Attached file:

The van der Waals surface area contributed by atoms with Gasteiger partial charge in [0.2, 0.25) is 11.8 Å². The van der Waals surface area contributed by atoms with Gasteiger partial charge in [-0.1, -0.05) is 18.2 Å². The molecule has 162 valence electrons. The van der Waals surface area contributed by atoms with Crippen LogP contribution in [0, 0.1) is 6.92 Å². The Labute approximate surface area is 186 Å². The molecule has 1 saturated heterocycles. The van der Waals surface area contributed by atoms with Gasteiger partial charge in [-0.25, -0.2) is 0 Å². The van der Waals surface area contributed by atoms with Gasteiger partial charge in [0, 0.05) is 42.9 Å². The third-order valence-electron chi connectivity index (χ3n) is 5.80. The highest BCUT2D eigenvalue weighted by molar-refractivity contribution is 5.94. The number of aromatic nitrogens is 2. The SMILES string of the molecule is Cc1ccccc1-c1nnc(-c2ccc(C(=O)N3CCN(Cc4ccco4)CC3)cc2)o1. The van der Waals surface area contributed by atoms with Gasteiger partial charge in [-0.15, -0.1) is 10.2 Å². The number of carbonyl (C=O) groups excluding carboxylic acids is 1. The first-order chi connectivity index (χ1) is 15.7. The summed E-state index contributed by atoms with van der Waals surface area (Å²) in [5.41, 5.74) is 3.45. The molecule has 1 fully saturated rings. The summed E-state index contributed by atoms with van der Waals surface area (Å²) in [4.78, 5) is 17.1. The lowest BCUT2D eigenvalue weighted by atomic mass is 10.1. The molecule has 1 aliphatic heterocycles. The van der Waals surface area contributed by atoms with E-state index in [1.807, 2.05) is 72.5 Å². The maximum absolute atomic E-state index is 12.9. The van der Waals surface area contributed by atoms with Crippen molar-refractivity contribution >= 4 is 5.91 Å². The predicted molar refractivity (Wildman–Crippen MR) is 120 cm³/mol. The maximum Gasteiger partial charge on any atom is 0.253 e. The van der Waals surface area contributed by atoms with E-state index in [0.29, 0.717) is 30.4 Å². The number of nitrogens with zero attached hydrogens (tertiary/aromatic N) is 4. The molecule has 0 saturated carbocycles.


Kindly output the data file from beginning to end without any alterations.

The van der Waals surface area contributed by atoms with Gasteiger partial charge in [0.2, 0.25) is 11.8 Å². The van der Waals surface area contributed by atoms with Gasteiger partial charge in [-0.1, -0.05) is 18.2 Å². The molecule has 162 valence electrons. The van der Waals surface area contributed by atoms with Crippen LogP contribution in [0, 0.1) is 6.92 Å². The Labute approximate surface area is 186 Å². The molecule has 1 saturated heterocycles. The van der Waals surface area contributed by atoms with Gasteiger partial charge in [-0.25, -0.2) is 0 Å². The van der Waals surface area contributed by atoms with Gasteiger partial charge in [0, 0.05) is 42.9 Å². The third-order valence-electron chi connectivity index (χ3n) is 5.80. The highest BCUT2D eigenvalue weighted by molar-refractivity contribution is 5.94. The number of aromatic nitrogens is 2. The SMILES string of the molecule is Cc1ccccc1-c1nnc(-c2ccc(C(=O)N3CCN(Cc4ccco4)CC3)cc2)o1. The van der Waals surface area contributed by atoms with Gasteiger partial charge in [-0.15, -0.1) is 10.2 Å². The number of carbonyl (C=O) groups excluding carboxylic acids is 1. The first-order chi connectivity index (χ1) is 15.7. The summed E-state index contributed by atoms with van der Waals surface area (Å²) in [5.41, 5.74) is 3.45. The molecule has 1 fully saturated rings. The summed E-state index contributed by atoms with van der Waals surface area (Å²) in [4.78, 5) is 17.1. The lowest BCUT2D eigenvalue weighted by atomic mass is 10.1. The molecule has 1 aliphatic heterocycles. The van der Waals surface area contributed by atoms with E-state index in [1.807, 2.05) is 72.5 Å². The maximum absolute atomic E-state index is 12.9. The van der Waals surface area contributed by atoms with Crippen molar-refractivity contribution >= 4 is 5.91 Å². The predicted molar refractivity (Wildman–Crippen MR) is 120 cm³/mol. The maximum Gasteiger partial charge on any atom is 0.253 e. The van der Waals surface area contributed by atoms with E-state index in [0.29, 0.717) is 30.4 Å². The number of nitrogens with zero attached hydrogens (tertiary/aromatic N) is 4. The molecule has 0 saturated carbocycles.